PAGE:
A project to expand and renovate Col. E. Brooke Lee Middle School seems to have dodged a proposed one-year delay, to the relief of parents and others intent on expediting improvements at the rundown building.

The Montgomery County Council on Thursday approved a package of changes and reductions to a drafted six-year capital project plan, adjustments aimed at bringing the proposal in line with what the county can afford. While the revisions did delay funding for a list of Montgomery County Public Schools projects and cut spending on maintenance and replacement efforts, Lee’s upgrades remained on track for completion in September 2021.

“I’m really happy because I feel like they saw the need, and they really pulled through and did the right thing in this case,” Laura Stewart, who chairs a capital committee for the Montgomery County Council of Parent-Teacher Associations, said of the council.

Last month, officials had talked about pushing back construction funding for the Silver Spring middle school by one year, moving the project’s anticipated completion date to September 2022.

The possibility of delay did not sit well with council member Nancy Navarro or community members who have long awaited improvements at the 50-year-old middle school. In a statement released after Thursday’s vote, Navarro said keeping Lee on track was her top priority in the capital budget.

“I think that one of the challenges with Lee is it actually does have health issues, and so that, for me, particularly is why I felt very strongly about the fact that we had to make sure it stayed on schedule,” Navarro said in a phone interview. “Because that trumps everything.”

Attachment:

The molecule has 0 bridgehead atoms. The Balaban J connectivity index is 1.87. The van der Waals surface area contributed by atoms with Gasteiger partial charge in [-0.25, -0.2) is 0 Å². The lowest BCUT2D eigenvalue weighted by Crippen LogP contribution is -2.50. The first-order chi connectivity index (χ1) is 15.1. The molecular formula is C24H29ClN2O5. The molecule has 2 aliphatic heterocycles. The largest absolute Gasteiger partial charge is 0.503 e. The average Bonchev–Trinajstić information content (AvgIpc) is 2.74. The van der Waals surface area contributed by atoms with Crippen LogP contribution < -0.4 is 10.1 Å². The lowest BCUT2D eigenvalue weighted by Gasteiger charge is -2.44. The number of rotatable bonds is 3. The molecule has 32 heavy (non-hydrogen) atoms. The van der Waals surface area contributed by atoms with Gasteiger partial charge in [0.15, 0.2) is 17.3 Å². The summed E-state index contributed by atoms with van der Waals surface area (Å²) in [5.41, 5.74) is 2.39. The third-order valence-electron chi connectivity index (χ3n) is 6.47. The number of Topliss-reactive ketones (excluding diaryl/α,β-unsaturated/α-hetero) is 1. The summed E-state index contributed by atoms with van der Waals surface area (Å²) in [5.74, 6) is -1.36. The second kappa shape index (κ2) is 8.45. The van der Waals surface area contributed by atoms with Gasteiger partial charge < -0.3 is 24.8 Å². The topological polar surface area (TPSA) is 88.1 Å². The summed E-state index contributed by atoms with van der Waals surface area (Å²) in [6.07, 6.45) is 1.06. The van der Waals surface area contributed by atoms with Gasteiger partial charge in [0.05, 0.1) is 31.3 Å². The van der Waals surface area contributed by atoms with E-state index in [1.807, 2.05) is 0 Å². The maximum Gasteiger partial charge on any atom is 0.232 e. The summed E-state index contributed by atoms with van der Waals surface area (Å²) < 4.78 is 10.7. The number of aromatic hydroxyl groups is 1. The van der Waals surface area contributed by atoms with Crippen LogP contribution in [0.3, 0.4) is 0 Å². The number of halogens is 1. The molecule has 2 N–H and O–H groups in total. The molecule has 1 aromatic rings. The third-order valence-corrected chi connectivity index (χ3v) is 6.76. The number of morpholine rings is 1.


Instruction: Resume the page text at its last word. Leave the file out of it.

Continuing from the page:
Navarro, who has respiratory sensitivities, said the air quality issues inside Lee began affecting her breathing when she visited the school last month to check out its condition. She observed buckling floors, broken tiles and damp air inside the building. Stewart said the building has had mold problems and doesn’t have a sprinkler system.

“You do hear about some schools having some issues with pipes and maybe mold issues here and there. But I’ve never seen a school that had so many issues in so many different areas of the building,” she said.

Navarro pointed out that many children who attend Lee are affected by poverty, with nearly two-thirds of the student population qualifying to receive free or reduced-price meals. A number of these families are struggling just to make ends meet and don’t have time to advocate for keeping their school project on schedule, she said. 


Stewart and parents from Lee helped rally others to ask council members not to delay construction funding for the middle school project. The loudest outcry came from parents of elementary school children who were slated to attend Lee in future years, Stewart said, but community members from Bethesda and the Walter Johnson High School Cluster also lent their support. Lee is part of the Downcounty Consortium, whose middle schools feed into five high schools in Silver Spring and Kensington.

While Thursday’s changes kept the Lee upgrades on track, it set back by one year projects for a new elementary school in the Clarksburg cluster and a new high school in Gaithersburg. Construction of planned additions at Cresthaven, Ronald McNair and Roscoe R. Nix elementary schools and an addition at Parkland Middle School also will be delayed. Council members retained funds for designing an addition at Dufief Elementary School but delayed construction money for the project, pushing its projected completion date back by one year to September 2022.

The reductions to the school board’s capital funding request also touched on maintenance and replacement projects and money for land acquisition.


The capital improvements program for fiscal 2019 to 2024 is scheduled for a final council vote on May 24.